This could be transferred to social life (cf. Bourdieu, Mauss): when we fit in, we dance along, but when we 'fall out' of rhythm, we step out, oscillate back from the emic to the etic, from the intense to the extense. However, it might well be, that we keep dancing along without knowing that the rhythm is imposed on us: work schedules, for example, impose rhythms on us and we dance along to them (cf. Foucault). This dancing along indeed requires and renders possible creativity, improvisation and manipulation (cf. Lefebvre, Harraway), but still, it is not us who 'write the music'. 

If rhythm, as You states, is all about anticipation, knowing when 'the next beat hits', then we might wonder, how we, in this anticipation, influence rhythm: Can we stay or step outside of it or are caught up in it anyway? And if rhythm has no opposite, how can we locate its end and its beginning? Or its interweaving with other rhythms? 


Mark Harris - The Rhythm of Life on the Amazon Floodplain: Seasonality and Sociality in a Riverine Village

In his study on a coboclos village in the Amazon, Harris works out, how life in the floodplain is inherently rhythmic. The dwellers attend to the rhythms of the floodplain in order to resonate with them, both individually and socially. Consequently, in the dry-season, one moves around, visits friends and family and attends festivities. During the wet-season, in contrast, one rather stays at home. This relates to the dangers of drowning in the floods or becoming ill, for example after seeing the (mythically connoted) freshwater dolphin. The rhythmicity of the seasons hence divides and unites people and interplays with both sociality and work. Water is thereby perceived as something that both blocks social flow and that makes it possible later on again in the sense that in its blocking there is already the 'seed' of connectivity: For the intersubjective, mobile practices of the dry-season, the recovery in the household, the basis for social (re)production during the wet-season, is necessary. This 'recovery', 'non-creation' (of social relation) and 'immobility' is consequently also an immanent and powerful part of the taskcape (as introduced above). However, Harris does not go deeper into questions of the formation of seasonality and rhythmicity and how they are influenced the dwellers themselves. Wet and dry – these are described as quite stable ‘natural’ (f)actors, to which the floodplain-dwellers attune, or even, adapt.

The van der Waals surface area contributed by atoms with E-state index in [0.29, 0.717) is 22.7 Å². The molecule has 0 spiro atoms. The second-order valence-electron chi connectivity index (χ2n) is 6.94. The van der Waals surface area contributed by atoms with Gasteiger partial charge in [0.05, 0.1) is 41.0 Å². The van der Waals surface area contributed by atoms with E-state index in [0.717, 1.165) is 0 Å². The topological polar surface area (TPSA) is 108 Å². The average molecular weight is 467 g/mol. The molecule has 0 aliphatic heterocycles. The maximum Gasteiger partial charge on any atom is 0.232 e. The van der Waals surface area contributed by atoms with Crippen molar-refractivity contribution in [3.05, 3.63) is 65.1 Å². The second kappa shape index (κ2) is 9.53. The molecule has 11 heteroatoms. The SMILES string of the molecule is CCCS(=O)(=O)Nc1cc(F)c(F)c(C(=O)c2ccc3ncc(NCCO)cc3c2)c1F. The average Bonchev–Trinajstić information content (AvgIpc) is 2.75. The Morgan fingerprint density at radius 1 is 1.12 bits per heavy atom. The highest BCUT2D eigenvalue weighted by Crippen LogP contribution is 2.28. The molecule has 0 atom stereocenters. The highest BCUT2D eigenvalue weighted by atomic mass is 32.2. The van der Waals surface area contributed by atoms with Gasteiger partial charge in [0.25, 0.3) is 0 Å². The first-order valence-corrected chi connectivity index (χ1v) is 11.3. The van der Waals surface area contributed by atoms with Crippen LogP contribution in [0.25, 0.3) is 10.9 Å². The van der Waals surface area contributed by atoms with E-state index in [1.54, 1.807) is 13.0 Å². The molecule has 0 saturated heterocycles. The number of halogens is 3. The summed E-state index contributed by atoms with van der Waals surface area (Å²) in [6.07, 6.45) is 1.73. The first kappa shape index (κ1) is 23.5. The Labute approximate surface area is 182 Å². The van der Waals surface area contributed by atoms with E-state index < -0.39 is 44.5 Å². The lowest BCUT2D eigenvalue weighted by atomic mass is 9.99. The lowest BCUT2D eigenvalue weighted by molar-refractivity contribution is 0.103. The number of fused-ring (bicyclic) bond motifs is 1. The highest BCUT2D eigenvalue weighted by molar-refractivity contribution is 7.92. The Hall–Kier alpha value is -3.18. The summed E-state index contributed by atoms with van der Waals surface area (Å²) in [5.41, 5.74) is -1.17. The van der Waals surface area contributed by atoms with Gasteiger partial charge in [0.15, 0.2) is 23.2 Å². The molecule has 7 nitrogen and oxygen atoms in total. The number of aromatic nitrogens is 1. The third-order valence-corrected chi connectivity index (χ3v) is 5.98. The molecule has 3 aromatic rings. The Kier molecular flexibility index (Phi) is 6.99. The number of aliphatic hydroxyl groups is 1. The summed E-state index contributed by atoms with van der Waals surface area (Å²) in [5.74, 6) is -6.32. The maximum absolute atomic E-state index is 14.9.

Michael Statik - Rhythm, Resonance and Kinaesthetic Enskilment in a Ghanaian Bus Station